Over the past few months, I have given an excessive amount of energy toward calming my fears about the state of our nation. I began to look to politics and the upcoming Presidential race as my source of hope. Maybe if the “right” person was elected, it will solve the problem. The weight of this misplaced hope became an anchor in my life—like I was swimming with something tied around my neck, carrying around a burden that I couldn’t pinpoint.
I’d find myself waking up each morning, scrolling through the trending topics to see who said what or checking my notifications to see who had replied to comments I’d left the night before.
But now, I know it has to stop.
This isn’t a condemnation on those who chooses to discuss politics, this is simply my perspective on why I have a greater hope for our nation.
A Fish Out of Water
I first recognized my problem when a desire arose to defend certain positions. Tied to that desire was an anger aimed at those who didn’t agree with me or believe the way I believed. I was convicted by these feelings as I recognized that my pride and my anger was rooted in my own fear.
I found myself worrying about the state of our country more than I was listening to God, and the time and energy spent in political conversations far outweighed the time spent in prayer.
Just the other night, I awoke from a strange dream that brought it all together.
I had a vision of a fish complaining about the weather. The fish was lying on the deck of a boat, having just been caught, complaining about the heat. As odd as the image seemed, it made perfect sense. Shouldn’t that fish’s primary concern be to get back in the water?
Then it hit me. The more I continued to argue about politics, I was becoming that fish. I’d been caught, flopping, complaining and worrying about things that weren’t my primary concern. My focus was completely misplaced.
In that moment, I was reminded of the continual cry of the Old Testament prophets: return to the Lord.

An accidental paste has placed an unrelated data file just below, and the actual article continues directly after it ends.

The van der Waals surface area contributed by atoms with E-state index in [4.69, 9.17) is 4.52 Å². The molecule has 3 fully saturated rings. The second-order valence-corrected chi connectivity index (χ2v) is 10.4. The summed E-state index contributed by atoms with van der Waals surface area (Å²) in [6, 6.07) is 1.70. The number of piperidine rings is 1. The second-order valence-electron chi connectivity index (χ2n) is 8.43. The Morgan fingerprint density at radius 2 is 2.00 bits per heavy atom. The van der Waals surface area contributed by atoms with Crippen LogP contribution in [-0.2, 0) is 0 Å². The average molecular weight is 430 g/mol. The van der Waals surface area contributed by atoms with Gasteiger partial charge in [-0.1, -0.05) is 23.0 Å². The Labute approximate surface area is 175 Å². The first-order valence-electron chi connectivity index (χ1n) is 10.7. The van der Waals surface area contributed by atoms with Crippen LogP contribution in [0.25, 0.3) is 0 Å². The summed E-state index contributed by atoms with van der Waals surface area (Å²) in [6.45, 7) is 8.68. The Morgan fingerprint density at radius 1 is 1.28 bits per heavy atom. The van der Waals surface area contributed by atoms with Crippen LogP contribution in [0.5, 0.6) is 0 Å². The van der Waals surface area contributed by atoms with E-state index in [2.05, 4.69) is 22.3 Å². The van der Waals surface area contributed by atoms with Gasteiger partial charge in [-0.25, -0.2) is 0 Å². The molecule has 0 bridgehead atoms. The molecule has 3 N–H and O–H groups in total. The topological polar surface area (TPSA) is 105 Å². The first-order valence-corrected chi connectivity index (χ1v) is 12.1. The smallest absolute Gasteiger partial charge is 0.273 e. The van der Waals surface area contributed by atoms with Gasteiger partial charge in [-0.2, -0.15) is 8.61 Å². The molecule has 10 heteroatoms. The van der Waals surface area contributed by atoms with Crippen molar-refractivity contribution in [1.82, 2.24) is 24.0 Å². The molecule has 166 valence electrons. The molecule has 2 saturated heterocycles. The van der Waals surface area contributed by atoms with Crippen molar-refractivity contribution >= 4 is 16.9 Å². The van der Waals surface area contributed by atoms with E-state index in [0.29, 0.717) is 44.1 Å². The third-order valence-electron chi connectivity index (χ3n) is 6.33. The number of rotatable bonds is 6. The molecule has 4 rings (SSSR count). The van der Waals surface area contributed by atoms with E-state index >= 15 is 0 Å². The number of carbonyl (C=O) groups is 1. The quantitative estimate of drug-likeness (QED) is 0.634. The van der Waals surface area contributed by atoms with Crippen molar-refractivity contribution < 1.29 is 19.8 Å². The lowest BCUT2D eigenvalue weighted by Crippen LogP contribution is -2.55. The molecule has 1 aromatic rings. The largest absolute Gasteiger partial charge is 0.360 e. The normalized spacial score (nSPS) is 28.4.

As a people, we have turned away from the Lord, placing our hope in culture or even our own strength to be our savior. We have left the water and are seeking to live on our own terms as we gasp for air.
The water of life is our relationship with God and community with the Holy Spirit. As Christians, we are members of God’s kingdom, not this earthy kingdom. Our mindset has to be eternal, not temporary. We must return.
The words of Amos echoed in my heart, “Seek me and live.”
Yet as much as I knew this and could even recite the scripture references, I wasn’t living that way.
Politics have become a thorn that is choking out our growth. As long as we’re focused on politics, we will never bear fruit. Now for some, the Lord has called them to the political field to do His work in that arena. But for most of us, our position as it relates to politics is exercising our freedom to vote. That’s it.
And our vote shouldn’t be driven by popular opinion, it shouldn’t be coerced by the media, it shouldn’t stem from fear, and it shouldn’t be based in our own visceral emotions. Our vote should be influenced from our intimacy with God. Period.
Are you going to return to the water, or are you going to continue flopping around on the deck of the boat?
If the thorns of politics have left you feeling exhausted and frustrated, return to the Lord. He is your Provider and your Deliverer and His word promises that He establishes all authorities. I will rest securely in the safety of that harbor. He is my anchor and that anchor is light. It’s not burdensome, it’s liberating.
If Donald Trump is elected President, God is good. And if Hillary Clinton is elected, God is good. His kingdom cannot be shaken. And the beautiful promise is that, for His kingdom, He promises to repair the breaches, raise up the ruins, and rebuild that which has been torn down.
His name is Jehovah Jireh—The Lord Will Provide.
He is our refuge and our strength.
And you may say, “I know that”, but are you living that way?